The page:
Ishinomaki, an izakaya, specializes in robatayaki (grilled) Japanese food, and offers value-for-money set lunches, starting from $17, and 7-course omakase dinner for only $50++. What is unique about this fishing-village-meets-industrial looking restaurant is that Chef Chi Pin Han, trained at Meguro Gajoen in Tokyo, receives “black box” deliveries. Only top Japanese culinary masters who have established trusted relationships with suppliers have the privilege to receive black boxes. And like the name suggests, you don’t know what the black box contains until it arrives at the restaurant. Surprise!
This is how the black box works: Restaurants only order seafood that fits their menu. To reduce wastage of seafood that doesn’t fit into restaurants’ menus, fishermen created the black box, containing fresh handpicked seasonal seafood. And Ishinomaki receives black boxes three times a week from Tsukiji, Hokkaido, and Kyushu.
The food here, meant to go with sake and beer, are heavy with salt, including the unagi rice box ($25). Hotate kai yaki ($20, fresh scallops grilled with butter and ginger) tasted like Chinese salted egg yolk, which we liked; this dish can be considered the star of the restaurant.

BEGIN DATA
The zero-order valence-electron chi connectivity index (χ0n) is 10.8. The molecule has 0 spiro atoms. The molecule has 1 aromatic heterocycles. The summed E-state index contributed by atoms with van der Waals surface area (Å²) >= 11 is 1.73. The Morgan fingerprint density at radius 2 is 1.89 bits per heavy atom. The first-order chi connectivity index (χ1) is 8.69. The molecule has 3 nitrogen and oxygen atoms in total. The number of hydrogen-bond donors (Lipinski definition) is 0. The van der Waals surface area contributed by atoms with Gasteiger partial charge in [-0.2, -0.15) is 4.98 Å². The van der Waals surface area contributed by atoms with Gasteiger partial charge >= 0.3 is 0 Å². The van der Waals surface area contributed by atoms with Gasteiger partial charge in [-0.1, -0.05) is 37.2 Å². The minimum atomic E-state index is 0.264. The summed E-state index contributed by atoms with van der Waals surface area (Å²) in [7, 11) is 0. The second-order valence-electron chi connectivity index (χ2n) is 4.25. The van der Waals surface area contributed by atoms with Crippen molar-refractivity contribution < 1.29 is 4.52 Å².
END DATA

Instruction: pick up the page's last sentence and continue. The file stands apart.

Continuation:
But even for salt-lovers like William and I, the baked salmon Hokkaido style ($16) was way, way overly salty for us, robbing the dish of any subtlety.
While some of the dishes could be less salty, the food was passable at a eclectic space, playing soothing lounge music. Some Japanese customers sat at the next table. Perhaps the primary edge Ishinomaki has over other Japanese restaurants is its affordability, as exemplified by the bountiful sashimi at only $35.
Written by A. Nathanael Ho.
This is an invited tasting.